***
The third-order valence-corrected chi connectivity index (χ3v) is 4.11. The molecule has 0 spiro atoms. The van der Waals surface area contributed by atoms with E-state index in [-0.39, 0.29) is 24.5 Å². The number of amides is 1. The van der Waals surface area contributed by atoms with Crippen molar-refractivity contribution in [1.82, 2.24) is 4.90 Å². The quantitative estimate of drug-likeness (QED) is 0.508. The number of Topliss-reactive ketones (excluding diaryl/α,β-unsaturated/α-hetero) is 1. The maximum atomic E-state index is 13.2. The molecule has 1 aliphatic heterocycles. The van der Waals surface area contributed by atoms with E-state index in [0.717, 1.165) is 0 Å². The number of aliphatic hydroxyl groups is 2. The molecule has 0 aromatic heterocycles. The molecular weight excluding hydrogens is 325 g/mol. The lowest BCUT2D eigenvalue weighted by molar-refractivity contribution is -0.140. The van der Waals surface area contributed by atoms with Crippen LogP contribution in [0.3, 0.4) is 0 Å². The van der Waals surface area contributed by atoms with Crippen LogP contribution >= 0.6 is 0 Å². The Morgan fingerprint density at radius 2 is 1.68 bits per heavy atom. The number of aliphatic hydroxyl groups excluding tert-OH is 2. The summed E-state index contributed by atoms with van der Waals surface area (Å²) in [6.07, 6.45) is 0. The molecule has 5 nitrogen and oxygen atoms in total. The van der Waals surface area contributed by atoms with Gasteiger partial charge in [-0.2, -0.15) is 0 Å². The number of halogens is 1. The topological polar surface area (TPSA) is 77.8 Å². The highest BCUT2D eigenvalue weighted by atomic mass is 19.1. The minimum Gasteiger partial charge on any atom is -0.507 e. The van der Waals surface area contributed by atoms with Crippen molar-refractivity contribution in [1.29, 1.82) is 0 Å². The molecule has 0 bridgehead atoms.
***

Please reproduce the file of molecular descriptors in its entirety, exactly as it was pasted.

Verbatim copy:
The third-order valence-corrected chi connectivity index (χ3v) is 4.11. The molecule has 0 spiro atoms. The van der Waals surface area contributed by atoms with E-state index in [-0.39, 0.29) is 24.5 Å². The number of amides is 1. The van der Waals surface area contributed by atoms with Crippen molar-refractivity contribution in [1.82, 2.24) is 4.90 Å². The quantitative estimate of drug-likeness (QED) is 0.508. The number of Topliss-reactive ketones (excluding diaryl/α,β-unsaturated/α-hetero) is 1. The maximum atomic E-state index is 13.2. The molecule has 1 aliphatic heterocycles. The van der Waals surface area contributed by atoms with E-state index in [0.717, 1.165) is 0 Å². The number of aliphatic hydroxyl groups is 2. The molecule has 0 aromatic heterocycles. The molecular weight excluding hydrogens is 325 g/mol. The lowest BCUT2D eigenvalue weighted by molar-refractivity contribution is -0.140. The van der Waals surface area contributed by atoms with Crippen LogP contribution in [0.3, 0.4) is 0 Å². The van der Waals surface area contributed by atoms with Crippen LogP contribution >= 0.6 is 0 Å². The Morgan fingerprint density at radius 2 is 1.68 bits per heavy atom. The number of aliphatic hydroxyl groups excluding tert-OH is 2. The summed E-state index contributed by atoms with van der Waals surface area (Å²) in [6.07, 6.45) is 0. The molecule has 5 nitrogen and oxygen atoms in total. The van der Waals surface area contributed by atoms with Gasteiger partial charge in [-0.2, -0.15) is 0 Å². The number of halogens is 1. The topological polar surface area (TPSA) is 77.8 Å². The highest BCUT2D eigenvalue weighted by atomic mass is 19.1. The minimum Gasteiger partial charge on any atom is -0.507 e. The van der Waals surface area contributed by atoms with Crippen molar-refractivity contribution in [1.29, 1.82) is 0 Å². The molecule has 0 bridgehead atoms.